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From Dublin to Silicon Valley: how Kenny and ministers wooed tech giants


Google’s Irish HQ on Dublin’s Barrow Street Picture: PA

Google’s Irish HQ on Dublin’s Barrow Street Picture: PA

Google’s Irish HQ on Dublin’s Barrow Street Picture: PA

Michael Noonan does a good routine in folksiness. When the European Commission said Ireland had given Apple a sweetheart tax deal, Noonan said collecting the billions supposedly owed would be like "eating the seed potatoes".

It's an expression that's probably not familiar to many attendees at the World Economic Forum at Davos, the gathering for the world's rich and powerful. With Ireland's economic model so dependent on foreign direct investment, the Davos summit is a useful opportunity for Irish politicians to network with executives at big multinationals and make Ireland's pitch.

And so it was that Noonan found himself invited to Sheryl Sandberg's cocktail party at Davos. Attendees were to be treated to a showcase of some of Facebook's "breakthrough technologies in virtual reality and artificial intelligence", according to Noonan's invite. "Kindly be aware the evening is off the record," it added.

Noonan spoke to Sandberg that night but was limited to "a cordial greeting" at the "well-attended and busy event" a spokesman for the Department of Finance said. The invitation emerged among records released to the Sunday Independent under the Freedom of Information act, which provide fresh insight into the interactions between our lawmakers and bosses at some of the biggest companies in the world. What do the companies ask about, and what do our politicians tell them?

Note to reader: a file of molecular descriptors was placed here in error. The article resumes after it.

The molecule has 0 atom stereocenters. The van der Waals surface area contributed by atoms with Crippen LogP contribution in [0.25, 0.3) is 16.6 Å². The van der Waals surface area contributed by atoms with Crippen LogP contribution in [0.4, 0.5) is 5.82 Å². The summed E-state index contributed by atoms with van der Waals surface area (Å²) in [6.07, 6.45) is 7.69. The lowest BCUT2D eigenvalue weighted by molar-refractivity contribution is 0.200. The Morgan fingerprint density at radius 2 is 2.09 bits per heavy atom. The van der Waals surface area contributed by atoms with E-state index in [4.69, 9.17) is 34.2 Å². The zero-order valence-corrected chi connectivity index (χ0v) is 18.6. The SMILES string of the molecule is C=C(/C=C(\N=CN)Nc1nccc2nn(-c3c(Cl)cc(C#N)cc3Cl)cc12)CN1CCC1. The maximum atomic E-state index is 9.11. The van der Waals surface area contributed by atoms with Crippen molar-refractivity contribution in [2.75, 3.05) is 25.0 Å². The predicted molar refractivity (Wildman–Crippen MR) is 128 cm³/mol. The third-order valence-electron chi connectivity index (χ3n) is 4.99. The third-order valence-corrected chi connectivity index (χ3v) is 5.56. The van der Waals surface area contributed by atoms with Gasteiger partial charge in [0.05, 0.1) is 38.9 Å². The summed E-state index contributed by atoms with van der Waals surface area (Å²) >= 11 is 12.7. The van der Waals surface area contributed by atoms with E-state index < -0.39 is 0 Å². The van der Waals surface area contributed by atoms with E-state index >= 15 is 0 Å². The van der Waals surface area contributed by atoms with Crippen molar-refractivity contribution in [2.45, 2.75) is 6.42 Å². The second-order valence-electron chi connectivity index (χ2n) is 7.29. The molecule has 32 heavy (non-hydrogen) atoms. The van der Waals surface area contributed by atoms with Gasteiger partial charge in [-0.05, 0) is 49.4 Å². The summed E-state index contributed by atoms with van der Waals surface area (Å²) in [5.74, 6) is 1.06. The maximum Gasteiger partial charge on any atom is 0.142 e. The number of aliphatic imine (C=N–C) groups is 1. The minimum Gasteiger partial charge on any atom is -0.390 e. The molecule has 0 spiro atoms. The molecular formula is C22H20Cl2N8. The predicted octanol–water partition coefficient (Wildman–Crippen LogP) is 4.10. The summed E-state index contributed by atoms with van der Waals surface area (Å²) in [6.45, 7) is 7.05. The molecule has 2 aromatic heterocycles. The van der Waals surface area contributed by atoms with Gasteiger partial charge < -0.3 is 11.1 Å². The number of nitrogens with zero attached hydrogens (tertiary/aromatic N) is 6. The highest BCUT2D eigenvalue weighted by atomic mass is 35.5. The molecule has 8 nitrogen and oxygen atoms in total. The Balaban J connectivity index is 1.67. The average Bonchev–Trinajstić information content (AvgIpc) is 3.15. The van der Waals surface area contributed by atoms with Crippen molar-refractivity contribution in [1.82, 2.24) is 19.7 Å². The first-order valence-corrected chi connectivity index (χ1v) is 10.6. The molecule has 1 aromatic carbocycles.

Some months before the cocktail party, Noonan was in San Francisco and met a different set of Facebook executives at their Menlo Park headquarters. The company's CFO Dave Wehner and vice-president of tax Jue Lin were among those present, according to a Finance Department summary of the November 16, 2016 meeting authored by Nicholas O'Brien, assistant secretary general with responsibility for the EU & International division.

His report on the meeting, which had been arranged by the IDA, reveals that Noonan "outlined developments" on the Apple tax case to Facebook.

It wasn't all they discussed. Among other issues Noonan noted Facebook's commitment to Ireland, including its under-construction data centre in Clonee, Co Meath.

The report says Wehner spoke of "a very strong relationship with Ireland and the positive investment climate which encourages the company to continue to invest".

However, the European Commission's State Aid ruling was brought up as it has been at other high level contacts with other multinationals.

To recap, the Commission found that Ireland had given "illegal tax benefits" worth €13bn to Apple since 1991.

"Member states cannot give tax benefits to selected companies - this is illegal under EU state aid rules. The Commission's investigation concluded that Ireland granted illegal tax benefits to Apple, which enabled it to pay substantially less tax than other businesses over many years," the EU Competition Commissioner Margrethe Vestager said.

She added: "This selective treatment allowed Apple to pay an effective corporate tax rate of 1pc on its European profits in 2003 down to 0.005pc in 2014."